People of Tanzania: Paul

Over 50 million people from more than 125 ethnic groups live in Tanzania. In People of Tanzania, we share their stories in their own words. 

Mwalimu (Teacher) Paul in the classroom, getting ready to rock a Swahili lesson.

“Everyone is looking for a good life. So, this idea of a good life may differ from one person to another. It can be good in terms of freedom of thought, having a good place to live, and to someone else a good life can be defined by what you have. You have a car, a good house, and other properties. The only struggle that we have is to have a good life. My family. To have a family with a good life, a standard life. That is what I’m looking for, and that is what I’m struggling. I’m trying to work with the government and at the same time going to work for the Peace Corps. There are two things: Interest of working with foreigners, especially with sharing my culture and actually continuing to learn foreign culture, that’s my interest. Because even though I were not working with Peace Corps, still I would find another international organization of which I could work for. Doing that but also struggling for making my life better. That’s the thing.

Having been working with Americans for some times, I would say some of the Americans they think that Tanzanians are unable of doing some things or Tanzanians are unable to understand some concepts that is really different. For example, this scholarship opportunity that I got, this Fulbright scholarship. It is run by Americans, but that doesn’t meant that all Americans can qualify for or get this scholarship. Why did this young Tanzanian Paul get it? That means that he has displayed some potential that some Americans lack. That’s the reason they didn’t get it and this young person did get it. The thing is, these Americans, especially with that view, that all Tanzanians cannot do this or this or this, the thing is they can do it. They might lack support, they might lack opportunity to do it, they might lack forum, but they can really do some things which even Americans can’t do.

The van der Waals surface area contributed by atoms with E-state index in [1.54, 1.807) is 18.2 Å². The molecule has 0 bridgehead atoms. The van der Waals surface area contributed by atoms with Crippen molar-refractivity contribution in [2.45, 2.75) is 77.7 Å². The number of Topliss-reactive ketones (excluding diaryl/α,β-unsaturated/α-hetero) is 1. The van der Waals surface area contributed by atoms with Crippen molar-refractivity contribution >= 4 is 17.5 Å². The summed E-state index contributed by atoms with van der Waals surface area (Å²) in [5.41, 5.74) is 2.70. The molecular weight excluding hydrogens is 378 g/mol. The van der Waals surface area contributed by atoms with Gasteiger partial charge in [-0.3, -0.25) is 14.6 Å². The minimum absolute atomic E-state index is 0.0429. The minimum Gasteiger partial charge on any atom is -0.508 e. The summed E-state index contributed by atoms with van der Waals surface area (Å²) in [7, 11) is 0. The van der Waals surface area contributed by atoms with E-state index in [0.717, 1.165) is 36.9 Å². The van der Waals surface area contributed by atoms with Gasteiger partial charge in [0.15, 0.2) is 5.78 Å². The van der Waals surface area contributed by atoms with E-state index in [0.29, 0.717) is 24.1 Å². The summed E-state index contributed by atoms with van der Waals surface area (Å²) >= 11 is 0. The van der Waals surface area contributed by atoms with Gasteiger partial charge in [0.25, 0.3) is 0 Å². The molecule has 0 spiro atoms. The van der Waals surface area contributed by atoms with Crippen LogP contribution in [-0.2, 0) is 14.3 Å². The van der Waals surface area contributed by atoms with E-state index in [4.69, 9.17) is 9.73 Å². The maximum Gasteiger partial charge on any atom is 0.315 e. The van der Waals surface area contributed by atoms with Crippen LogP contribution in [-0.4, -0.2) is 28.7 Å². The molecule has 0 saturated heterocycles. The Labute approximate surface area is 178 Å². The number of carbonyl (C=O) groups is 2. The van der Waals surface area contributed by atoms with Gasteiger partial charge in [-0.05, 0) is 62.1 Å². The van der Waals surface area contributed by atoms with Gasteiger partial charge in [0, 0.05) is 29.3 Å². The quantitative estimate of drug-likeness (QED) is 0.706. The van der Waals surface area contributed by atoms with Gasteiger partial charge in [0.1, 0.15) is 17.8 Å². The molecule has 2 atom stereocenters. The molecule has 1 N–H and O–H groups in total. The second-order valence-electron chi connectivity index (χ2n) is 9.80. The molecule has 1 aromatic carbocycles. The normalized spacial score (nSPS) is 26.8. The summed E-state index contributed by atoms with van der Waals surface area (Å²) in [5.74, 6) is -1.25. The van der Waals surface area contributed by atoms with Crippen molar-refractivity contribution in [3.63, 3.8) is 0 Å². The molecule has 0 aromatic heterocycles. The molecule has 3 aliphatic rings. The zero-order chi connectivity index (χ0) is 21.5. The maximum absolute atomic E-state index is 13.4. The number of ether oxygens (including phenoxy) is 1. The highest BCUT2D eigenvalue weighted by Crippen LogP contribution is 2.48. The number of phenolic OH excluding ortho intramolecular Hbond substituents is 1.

Tanzania and Japan and even Korea, they were at the same level of economy in the 1960s. Korea and Japan are very industrialized now, but why is Tanzania lagging behind? It’s not that they cannot be like Korea or Japan. They can be, but there is something they lack. It might be because of the colonial background, you see? I believe that is the biggest reason, because of the weakness of the government. Maybe Mwalimu Nyerere*, if he were here, he would say “No, it’s not me. It’s because of the British.” And the British would say “It’s not us. It’s because of the Germans.” So everything will be like that. So I believe they can do some things that even other people can’t do. Support. Opportunity. Forum. That is the thing I would like Americans to understand.”

*A brief history of Tanzania: The Germans controlled Tanganyika, or mainland Tanzania, from 1886-1919. The British ruled the country from 1919-1961, when Mwalimu [Teacher] Julius Nyerere became President. In 1964 Tanganyika and the island of Zanzibar merged to become today’s Tanzania.


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